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stewblack

Stop Practicing Your Mistakes

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I have often suspected that playing the same part incorrectly more than once is actually building unwanted muscle memory.

Seems I'm right. If you see a tough bit coming up then slow down immediately, the first time you play it.

click the link for the science! 

🔗

Edited by stewblack
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I regularly used to have this argument with a previous band! Well, mostly the guitarist...

We would practice a new tune repeatedly, until we got it right. Everyone bar me would then want to move on to the next song. I would try to argue that we had just practiced the mistake six times and the correct version once! And that might have been a fluke...

They wouldn't get the concept, and yet constantly bemoaned the fact that our live shows were never very polished. I gave up eventually and moved on.

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This is very true.

If I start repeating a mistake I either stop or slow down.

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A complementary concept is don't keep practising things you can already play perfectly. It’s tempting but is one of the biggest blockers to getting better.
 

A good balance of things to practice should include tackling things you cannot play, but with moderation - for example take a lick/line you know well, and redo it over different harmony (e.g. minor instead of major), or with different meter/time signature. It really helps develop vocabulary.

When improvising, always play with some kind of chordal accompaniment. Improvising without context is the origin of noodling :)

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I like playing along to the radio.

I don't mean trying to be not perfect, but seeing ho fast I can pick up the key and style, and how well I can anticipate the changes especially in unfamiliar songs.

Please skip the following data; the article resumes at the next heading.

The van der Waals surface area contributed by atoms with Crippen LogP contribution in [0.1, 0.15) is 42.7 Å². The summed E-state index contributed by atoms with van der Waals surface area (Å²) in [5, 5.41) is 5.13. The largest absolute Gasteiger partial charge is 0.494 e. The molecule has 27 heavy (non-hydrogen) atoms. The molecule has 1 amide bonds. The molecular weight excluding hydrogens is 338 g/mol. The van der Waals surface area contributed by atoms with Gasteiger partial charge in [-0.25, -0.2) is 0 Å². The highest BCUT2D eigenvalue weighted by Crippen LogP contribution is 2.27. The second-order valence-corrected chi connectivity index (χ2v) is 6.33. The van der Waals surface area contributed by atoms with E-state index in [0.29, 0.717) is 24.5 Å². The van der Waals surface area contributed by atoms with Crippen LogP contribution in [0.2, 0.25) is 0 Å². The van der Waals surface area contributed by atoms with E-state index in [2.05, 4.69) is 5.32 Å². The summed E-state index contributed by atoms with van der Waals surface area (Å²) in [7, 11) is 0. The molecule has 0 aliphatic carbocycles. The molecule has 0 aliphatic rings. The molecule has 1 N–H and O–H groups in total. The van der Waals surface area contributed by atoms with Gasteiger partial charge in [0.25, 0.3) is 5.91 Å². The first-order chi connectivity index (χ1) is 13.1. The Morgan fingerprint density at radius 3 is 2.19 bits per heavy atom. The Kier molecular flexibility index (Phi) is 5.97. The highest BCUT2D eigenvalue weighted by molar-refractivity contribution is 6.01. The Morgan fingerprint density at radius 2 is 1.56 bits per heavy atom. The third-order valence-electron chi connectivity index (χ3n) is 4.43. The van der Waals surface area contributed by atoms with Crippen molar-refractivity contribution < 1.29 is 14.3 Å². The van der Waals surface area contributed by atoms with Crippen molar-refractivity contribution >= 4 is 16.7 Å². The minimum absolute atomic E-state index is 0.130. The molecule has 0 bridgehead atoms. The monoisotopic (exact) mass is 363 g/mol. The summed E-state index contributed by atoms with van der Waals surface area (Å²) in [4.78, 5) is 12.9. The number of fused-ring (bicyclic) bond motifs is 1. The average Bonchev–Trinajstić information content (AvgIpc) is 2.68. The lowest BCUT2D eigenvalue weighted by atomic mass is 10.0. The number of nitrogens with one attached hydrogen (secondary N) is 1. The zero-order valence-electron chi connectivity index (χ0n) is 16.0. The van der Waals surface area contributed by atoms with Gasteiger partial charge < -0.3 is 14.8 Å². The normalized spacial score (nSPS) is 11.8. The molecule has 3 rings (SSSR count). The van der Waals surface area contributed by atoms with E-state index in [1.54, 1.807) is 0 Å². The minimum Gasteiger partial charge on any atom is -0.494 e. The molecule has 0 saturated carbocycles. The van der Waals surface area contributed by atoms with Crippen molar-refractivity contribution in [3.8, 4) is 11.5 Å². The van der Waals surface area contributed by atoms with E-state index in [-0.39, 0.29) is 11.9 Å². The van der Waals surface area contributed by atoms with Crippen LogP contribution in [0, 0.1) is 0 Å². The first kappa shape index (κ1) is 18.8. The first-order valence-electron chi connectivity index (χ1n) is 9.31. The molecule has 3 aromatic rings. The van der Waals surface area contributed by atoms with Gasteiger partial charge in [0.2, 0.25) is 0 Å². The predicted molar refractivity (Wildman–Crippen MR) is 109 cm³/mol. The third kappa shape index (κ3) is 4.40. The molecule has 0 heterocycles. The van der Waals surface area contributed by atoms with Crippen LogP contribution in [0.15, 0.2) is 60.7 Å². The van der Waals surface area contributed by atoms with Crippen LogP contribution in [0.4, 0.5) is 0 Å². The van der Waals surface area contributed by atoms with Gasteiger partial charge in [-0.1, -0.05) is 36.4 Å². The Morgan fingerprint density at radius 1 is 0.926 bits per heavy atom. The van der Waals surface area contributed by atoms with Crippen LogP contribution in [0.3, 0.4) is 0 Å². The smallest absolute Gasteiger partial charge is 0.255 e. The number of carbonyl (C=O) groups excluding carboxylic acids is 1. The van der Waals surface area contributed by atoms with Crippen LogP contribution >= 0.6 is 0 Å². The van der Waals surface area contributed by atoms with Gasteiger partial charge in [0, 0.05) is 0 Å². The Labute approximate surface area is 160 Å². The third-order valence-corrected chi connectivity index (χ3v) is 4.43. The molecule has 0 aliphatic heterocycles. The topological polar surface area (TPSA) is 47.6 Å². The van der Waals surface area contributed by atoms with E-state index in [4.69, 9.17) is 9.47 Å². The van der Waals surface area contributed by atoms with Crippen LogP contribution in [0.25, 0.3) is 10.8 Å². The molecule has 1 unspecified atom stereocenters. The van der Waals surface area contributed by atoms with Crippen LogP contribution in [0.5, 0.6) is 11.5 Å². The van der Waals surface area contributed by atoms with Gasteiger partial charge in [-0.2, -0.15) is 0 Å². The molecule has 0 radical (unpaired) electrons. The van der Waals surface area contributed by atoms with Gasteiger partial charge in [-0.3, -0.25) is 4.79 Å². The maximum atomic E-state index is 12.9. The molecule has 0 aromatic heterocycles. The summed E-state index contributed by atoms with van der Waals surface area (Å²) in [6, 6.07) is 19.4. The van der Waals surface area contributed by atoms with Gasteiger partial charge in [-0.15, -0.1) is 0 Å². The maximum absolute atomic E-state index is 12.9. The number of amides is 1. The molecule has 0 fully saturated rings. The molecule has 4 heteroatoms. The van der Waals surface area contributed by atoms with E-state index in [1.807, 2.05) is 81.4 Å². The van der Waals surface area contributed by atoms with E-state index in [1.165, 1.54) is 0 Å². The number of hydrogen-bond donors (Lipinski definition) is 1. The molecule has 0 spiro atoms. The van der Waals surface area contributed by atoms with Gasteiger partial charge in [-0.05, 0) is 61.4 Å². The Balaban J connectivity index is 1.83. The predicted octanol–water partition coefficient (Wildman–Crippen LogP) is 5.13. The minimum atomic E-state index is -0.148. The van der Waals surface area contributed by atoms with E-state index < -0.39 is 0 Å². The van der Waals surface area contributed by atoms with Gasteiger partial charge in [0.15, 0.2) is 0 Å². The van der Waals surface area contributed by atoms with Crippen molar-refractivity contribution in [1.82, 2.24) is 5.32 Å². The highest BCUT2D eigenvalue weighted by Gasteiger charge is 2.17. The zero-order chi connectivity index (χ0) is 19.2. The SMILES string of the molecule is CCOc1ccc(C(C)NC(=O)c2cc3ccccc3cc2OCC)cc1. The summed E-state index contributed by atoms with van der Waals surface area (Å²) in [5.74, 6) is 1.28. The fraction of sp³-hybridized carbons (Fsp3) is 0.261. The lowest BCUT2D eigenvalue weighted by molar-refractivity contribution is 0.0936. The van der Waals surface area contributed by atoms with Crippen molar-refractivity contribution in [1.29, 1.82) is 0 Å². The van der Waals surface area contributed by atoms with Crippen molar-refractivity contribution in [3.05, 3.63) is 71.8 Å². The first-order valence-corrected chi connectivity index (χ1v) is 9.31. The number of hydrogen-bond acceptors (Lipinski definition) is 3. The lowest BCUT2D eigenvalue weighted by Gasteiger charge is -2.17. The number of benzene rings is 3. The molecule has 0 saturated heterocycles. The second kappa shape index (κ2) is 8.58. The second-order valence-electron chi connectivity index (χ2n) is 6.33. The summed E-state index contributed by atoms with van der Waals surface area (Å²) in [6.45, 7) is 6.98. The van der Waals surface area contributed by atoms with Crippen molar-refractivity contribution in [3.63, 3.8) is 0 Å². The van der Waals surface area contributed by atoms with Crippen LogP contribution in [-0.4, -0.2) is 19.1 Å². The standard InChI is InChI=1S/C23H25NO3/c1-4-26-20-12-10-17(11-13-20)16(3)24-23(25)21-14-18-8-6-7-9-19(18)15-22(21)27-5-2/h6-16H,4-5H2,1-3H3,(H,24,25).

I couldn't do this for toffee twenty odd years ago, but much better now - has helped give me the confidence to improvise/jam in a rock idiom which has already proven useful (nothing impresses a guitarist more than when you can play along  without asking for the chords 🙂 they are easily pleased).

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On 16/10/2020 at 22:23, Simon. said:

we had just practiced the mistake six times and the correct version once!

That is wisdom, Simon.

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I find that if I play a mistake and don’t stop and go back to correct it I am prone to making that mistake again. I think it isn’t just muscle memory there is all something psychological going on too, this happens when I’m playing my own basslines too!

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Interesting stuff and it makes sense. I have often stopped working on something after the first time I actually nailed it and then have trouble the next time I try it. I'm currently working on some swing stuff (melody) on my DB and Slipped Disc is on my list, not bad slow but I always try to speed up before I can really play it from memory and it goes sideways fast. That article has got me going the slow and steady correct way before trying faster tempos. Thanks for the link. Just poured a coffee and now it's time to get back to the bass and learn to be patient.😋

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